Turkey’s state-controlled top religious authority has conditionally endorsed usury in a ruling that is likely to fuel debate about concepts of Islamic finance and could weaken President Recep Tayyip Erdogan’s efforts to garner religious soft power by projecting Turkey as a leader defending Muslim causes.
The ruling, issued by the Directorate of Religious Affairs or Diyanet that is part of Mr. Erdogan’s office, stated that interest-based home loans were exempted from the 1,400-year-old ban on interest as a form of usury, provided they were extended by a Turkish state bank for the purchase of real estate in a government housing project.
The ruling is widely being seen as serving the interests of Mr. Erdogan’s government rather than a reform of Islam.
“The fatwa is likely to be a hot discussion for a number of weeks or months… We’ll have to see if the fatwa will really increase Islamic mortgage markets. I assume that is the main reason why they made such a controversial fatwa… It will strengthen those opposed to Islamic finance,” said Indonesian Islamic finance scholar Fauziah Rizki Yuniarti.
The fatwa was issued in the wake of reports that Mr. Erdogan had pressured commercial banks to continue granting cheap loans to boost the construction industry. Responsible for the construction of affordable housing, the government’s Housing Development Administration has become an important driver of the Turkish economy that has fuelled an increase in home sales.
The fatwa came days before Mr. Erdogan rattled financial markets by reverting for the first time in two months to his tirade against high interest rates that he asserts bankrupt businesses and fuel inflation. In a surprise move, Mr. Erdogan appointed in November a new central bank governor and promised to adhere to more orthodox monetary policies that would include higher interest rates in a bid to stem a slide of the Turkish lira.
The fatwa, much like Mr. Erdogan’s hesitancy to criticize China’s brutal crackdown on Turkic Muslims in its north-western province of Xinjiang, is likely to cast doubt on Turkey’s religious soft power efforts that involve not only voicing support for Muslim causes but also the construction of mosques in far-flung places across the globe as well as efforts to shape the religious and political beliefs of Turkish diaspora communities in Europe.
Turkish diplomats are likely to use the fatwa to counter mounting criticism in Europe from French President Emmanuel Macron and Austrian Chancellor Sebastian Kurz who have been leading a crackdown on political Islam and pointing fingers at Turkey because it supports groups like the Muslim Brotherhood.
After swiping insults in recent months, Messrs. Macron and Erdogan have sought to dial down tensions. Mr. Macron last week responded positively to a New Year message in which Mr. Erdogan expressed condolences for several violent attacks in France last year.
The message was part of Turkish efforts to take the sharp edge off its multiple regional disputes that involve European nations as well as Israel and Saudi Arabia. The moves were in anticipation of US President-elect Joe Biden taking office and in advance of European Union and NATO summits that could censor Turkey.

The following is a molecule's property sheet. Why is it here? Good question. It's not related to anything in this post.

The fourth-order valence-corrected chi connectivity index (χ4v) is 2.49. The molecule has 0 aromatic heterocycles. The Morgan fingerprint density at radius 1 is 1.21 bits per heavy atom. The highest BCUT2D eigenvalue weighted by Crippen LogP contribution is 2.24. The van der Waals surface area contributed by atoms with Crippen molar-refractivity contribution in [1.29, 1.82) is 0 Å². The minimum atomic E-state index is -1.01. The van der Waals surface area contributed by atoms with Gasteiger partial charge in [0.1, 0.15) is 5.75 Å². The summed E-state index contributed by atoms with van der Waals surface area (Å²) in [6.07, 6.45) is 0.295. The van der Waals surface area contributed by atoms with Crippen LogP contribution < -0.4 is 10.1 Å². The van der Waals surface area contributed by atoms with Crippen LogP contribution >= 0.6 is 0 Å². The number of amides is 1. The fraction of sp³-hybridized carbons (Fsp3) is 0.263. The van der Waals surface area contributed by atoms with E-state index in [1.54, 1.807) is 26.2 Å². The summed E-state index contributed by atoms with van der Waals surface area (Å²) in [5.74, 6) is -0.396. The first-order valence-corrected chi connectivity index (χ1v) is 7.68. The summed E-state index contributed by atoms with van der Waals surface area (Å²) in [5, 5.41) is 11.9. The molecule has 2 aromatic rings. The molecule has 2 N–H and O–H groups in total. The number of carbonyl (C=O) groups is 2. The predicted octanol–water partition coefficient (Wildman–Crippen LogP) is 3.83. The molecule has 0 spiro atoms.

“Turkey is an ally, that in many ways… is not acting as an ally should and this is a very, very significant challenge for us and we’re very clear-eyed about it,” said Anthony Blinken, Mr. Biden’s nominee for Secretary of State, during his Senate confirmation hearing on Monday.
A Turkish plan to open three schools in Germany has run into opposition from conservative and left-wing politicians. Turkey argues that the schools would be responding to community demands that students have an opportunity to opt for Turkish as an elective alongside other foreign languages.
Markus Blume, general secretary of the Bavarian Christian Social Union (CSU), the sister party of Chancellor Angela Merkel’s ruling Christian Democratic Union (CDU), asserted that “we don’t want Erdogan schools in Germany.”
Left Party member of parliament Sevim Dagdelen charged that “it is fatal for the government to negotiate the opening of private schools in Germany while the Turkish autocrat drives the critical intelligentsia of his country into prison or exile.”
The school controversy came amid a heated debate about a plan to train imams of the Turkish-Islamic Union for Religious Affairs (DITIB), one of Germany’s largest Muslim associations that maintains close ties to Mr. Erdogan’s religious affairs directorate.
The training would compete with a similar course at the University of Osnabruck that has been endorsed by Germany’s Council of Muslims whose 15-20,000 members include Muslims of German and Arab as well as Turkish descent.
The government has pressured DITIB, which operates close to 900 of Germany’s 2,600 mosques and employs 1,100 Turkish-funded and trained imams, to opt for German-educated clerics who in contrast to their Turkish counterparts are fluent in German.
The government stopped subsidizing DITIB in 2018 while Germany’s intelligence service, the Federal Office for the Protection of the Constitution, reclassified the group as a nationalist rather than a religious organisation.
It will take more than a fatwa on interest to counter increasingly deep-seated Western distrust of Mr. Erdogan even if Western elites may read the ruling as an indication that the Turkish president potentially is mellowing.
Mr. Erdogan may, however, have to explain his apparent willingness to opportunistically break with religious norms to a Muslim world in which he ranks as one of the most popular figures despite widespread elite hostility towards him.